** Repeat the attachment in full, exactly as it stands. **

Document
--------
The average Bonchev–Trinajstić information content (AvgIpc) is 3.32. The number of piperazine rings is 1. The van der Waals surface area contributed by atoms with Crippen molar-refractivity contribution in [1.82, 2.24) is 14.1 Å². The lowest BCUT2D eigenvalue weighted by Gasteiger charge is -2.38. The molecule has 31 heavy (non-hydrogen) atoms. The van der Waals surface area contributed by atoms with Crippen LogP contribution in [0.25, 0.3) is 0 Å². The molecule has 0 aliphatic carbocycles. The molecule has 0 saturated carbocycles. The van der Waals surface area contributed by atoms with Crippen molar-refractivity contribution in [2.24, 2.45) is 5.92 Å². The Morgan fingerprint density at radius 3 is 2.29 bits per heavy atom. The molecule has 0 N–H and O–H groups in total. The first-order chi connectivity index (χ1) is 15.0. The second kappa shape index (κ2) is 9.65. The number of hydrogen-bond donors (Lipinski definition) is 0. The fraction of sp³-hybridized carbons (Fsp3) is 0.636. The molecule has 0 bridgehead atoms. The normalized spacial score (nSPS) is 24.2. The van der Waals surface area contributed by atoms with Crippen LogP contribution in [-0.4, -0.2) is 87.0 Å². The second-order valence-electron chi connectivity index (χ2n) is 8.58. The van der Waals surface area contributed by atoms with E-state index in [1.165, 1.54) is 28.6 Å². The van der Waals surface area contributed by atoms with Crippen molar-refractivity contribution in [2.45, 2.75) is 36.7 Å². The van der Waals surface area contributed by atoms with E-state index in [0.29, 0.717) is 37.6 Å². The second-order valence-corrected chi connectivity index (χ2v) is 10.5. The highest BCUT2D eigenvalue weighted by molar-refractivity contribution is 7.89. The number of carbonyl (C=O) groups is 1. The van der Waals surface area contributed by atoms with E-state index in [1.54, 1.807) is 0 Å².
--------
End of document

The average Bonchev–Trinajstić information content (AvgIpc) is 3.32. The number of piperazine rings is 1. The van der Waals surface area contributed by atoms with Crippen molar-refractivity contribution in [1.82, 2.24) is 14.1 Å². The lowest BCUT2D eigenvalue weighted by Gasteiger charge is -2.38. The molecule has 31 heavy (non-hydrogen) atoms. The van der Waals surface area contributed by atoms with Crippen LogP contribution in [0.25, 0.3) is 0 Å². The molecule has 0 aliphatic carbocycles. The molecule has 0 saturated carbocycles. The van der Waals surface area contributed by atoms with Crippen molar-refractivity contribution in [2.24, 2.45) is 5.92 Å². The Morgan fingerprint density at radius 3 is 2.29 bits per heavy atom. The molecule has 0 N–H and O–H groups in total. The first-order chi connectivity index (χ1) is 15.0. The second kappa shape index (κ2) is 9.65. The number of hydrogen-bond donors (Lipinski definition) is 0. The fraction of sp³-hybridized carbons (Fsp3) is 0.636. The molecule has 0 bridgehead atoms. The normalized spacial score (nSPS) is 24.2. The van der Waals surface area contributed by atoms with Crippen LogP contribution in [-0.4, -0.2) is 87.0 Å². The second-order valence-electron chi connectivity index (χ2n) is 8.58. The van der Waals surface area contributed by atoms with E-state index in [1.165, 1.54) is 28.6 Å². The van der Waals surface area contributed by atoms with Crippen molar-refractivity contribution in [2.45, 2.75) is 36.7 Å². The van der Waals surface area contributed by atoms with E-state index in [0.29, 0.717) is 37.6 Å². The second-order valence-corrected chi connectivity index (χ2v) is 10.5. The highest BCUT2D eigenvalue weighted by molar-refractivity contribution is 7.89. The number of carbonyl (C=O) groups is 1. The van der Waals surface area contributed by atoms with E-state index in [1.54, 1.807) is 0 Å².